The National Audubon Society is working with ranchers across the United States to produce beef and bison in a way that protects birds’ natural habitats.
The most recent North American Grasslands and Birds Report from the Audubon Society finds that 62 percent of grasslands that once covered the continent have been lost since colonization. Birds that live on grasslands rely on the ecosystem for everything from foraging to nesting. But across North America, 62 percent of tallgrass, mixed grass, shortgrass, and Chihuahuan grasslands have been lost, with tall grass most affected, seeing an 89 percent loss since the 1800s. Grassland bird species remain one of the most vulnerable wildlife groups to climate change and habitat disturbance in the U.S., according to the Audubon Society.
Through their Conservation Ranching Initiative, the Audubon Society works with ranchers to sustainably steward grasslands. Ranches that meet the Initiative’s standards for conservation are able to sell meat products with the Audubon Society’s bird-friendly seal. Currently, retailers carrying certified products can be found in over 30 states and include some nationwide online retails.
In the United States, the vast majority–84 percent, according to Audubon–of grasslands are privately owned and managed for agriculture. As grassland stewards, ranchers are instrumental in protecting rangeland ecosystems and species. They are responsible for facilitating the relationship between the land, grazing animals, and birds.
Ranchlands is a company that currently manages two Audubon Certified ranches–the Chico Basin Ranch in Colorado and the Paintrock Canyon Ranch in Wyoming. Maddie Jorden, Director of Marketing at Ranchlands, understands that cattle provide necessary ecosystem services in the absence of native bison.
“Ranchlands looks at cattle as a stand-in for the large herds of bison that historically grazed on North America’s grasslands…essential processes such as pruning the plants through grazing, disturbance of the crust through hoof action, and fertilization of the soil by fecal matter are all necessary to the grassland ecosystem and are something that domesticated cattle can provide,” Jorden tells Food Tank.
The Audubon Conservation Ranching Initiative encourages ranchers to pay attention to birds as an indication of ecosystem health. Jaimie Stoltzfus, co-owner of Cowgirl Meat Company, an Audubon Certified ranch, uses birds to figure out if the ranch’s land management practices are successful.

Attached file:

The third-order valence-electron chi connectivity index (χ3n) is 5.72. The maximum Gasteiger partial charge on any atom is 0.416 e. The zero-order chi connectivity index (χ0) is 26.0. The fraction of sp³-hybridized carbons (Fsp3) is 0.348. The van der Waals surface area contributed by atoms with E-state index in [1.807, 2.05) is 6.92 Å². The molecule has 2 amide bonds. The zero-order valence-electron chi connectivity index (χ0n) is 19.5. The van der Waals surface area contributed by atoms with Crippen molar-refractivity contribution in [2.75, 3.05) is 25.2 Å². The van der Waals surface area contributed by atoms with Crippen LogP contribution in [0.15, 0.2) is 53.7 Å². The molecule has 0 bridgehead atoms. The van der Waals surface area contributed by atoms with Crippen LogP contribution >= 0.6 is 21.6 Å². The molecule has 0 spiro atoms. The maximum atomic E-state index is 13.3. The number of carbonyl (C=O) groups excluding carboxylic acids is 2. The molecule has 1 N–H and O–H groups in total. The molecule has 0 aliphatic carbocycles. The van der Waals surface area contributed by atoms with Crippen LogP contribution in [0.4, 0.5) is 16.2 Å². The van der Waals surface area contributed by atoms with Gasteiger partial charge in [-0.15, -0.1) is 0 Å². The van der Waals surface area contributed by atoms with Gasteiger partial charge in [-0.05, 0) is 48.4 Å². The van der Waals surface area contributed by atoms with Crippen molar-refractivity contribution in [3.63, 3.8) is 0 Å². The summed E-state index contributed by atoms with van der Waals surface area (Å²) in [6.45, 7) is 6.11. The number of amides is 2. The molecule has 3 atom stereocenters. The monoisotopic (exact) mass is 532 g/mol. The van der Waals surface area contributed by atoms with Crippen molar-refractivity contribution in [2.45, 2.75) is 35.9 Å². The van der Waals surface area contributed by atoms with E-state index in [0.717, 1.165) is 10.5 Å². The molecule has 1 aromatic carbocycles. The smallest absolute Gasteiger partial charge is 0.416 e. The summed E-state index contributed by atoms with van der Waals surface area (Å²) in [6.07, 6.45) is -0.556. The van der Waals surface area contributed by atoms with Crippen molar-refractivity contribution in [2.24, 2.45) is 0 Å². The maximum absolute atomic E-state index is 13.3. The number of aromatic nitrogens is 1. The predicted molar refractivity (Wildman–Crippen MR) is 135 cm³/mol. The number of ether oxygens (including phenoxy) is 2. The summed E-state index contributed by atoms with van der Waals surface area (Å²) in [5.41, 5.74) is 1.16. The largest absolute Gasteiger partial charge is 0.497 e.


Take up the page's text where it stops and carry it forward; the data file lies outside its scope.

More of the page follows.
“Confirmation through bird species counts has been very rewarding; we view diversity as confirmation that our management style has been positive,” Stoltzfus tells Food Tank.
Increasingly, consumers are interested in sustainable meat products. The Food Industry Association’s 2022 Power of Meat study finds that 32 percent of consumers look for meat products that are “better-for-the-animal, planet and worker.”
Farley Green, Marketing Manager at Audubon Conservation Ranching, speaks to the consumer side of conservation ranching. Green tells Food Tank that younger consumers are already demanding more in terms of environmental practices and informative labeling from their food.
“There’s a lot [of greenwashing] in food and beef, especially. You can’t trust everything you read, just because it says it on a package doesn’t mean it’s real–but certification does mean it’s real,” Green tells Food Tank.
The consumer reaction to the seal has been positive, according to Green. “A lot of consumers don’t understand carbon sequestration or greenhouse gas emissions, but they can really understand habitat,” she tells Food Tank.
Through partnerships with ranchers and retailers, the Audubon Certified bird-friendly seal is one of the only programs directly connecting a national conservation organization with the food system.
Thomas Schroeder, Senior Partnerships Manager at Audubon Conservation Ranching, believes that the partnership shows that there is room for conservation and agriculture to coexist together. “There is a lot more shared ground between conservations, ranchers, and the agriculture community than there isn’t,” he tells Food Tank.
Schroeder reports that the seal is also working “to create a more sustainable and robust food system” by giving consumers more pathways for purchasing meat and ranchers more options for selling their products. “It increases opportunity and awareness for both sides of the food chain.”
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Photo courtesy of Thomas Park, Unsplash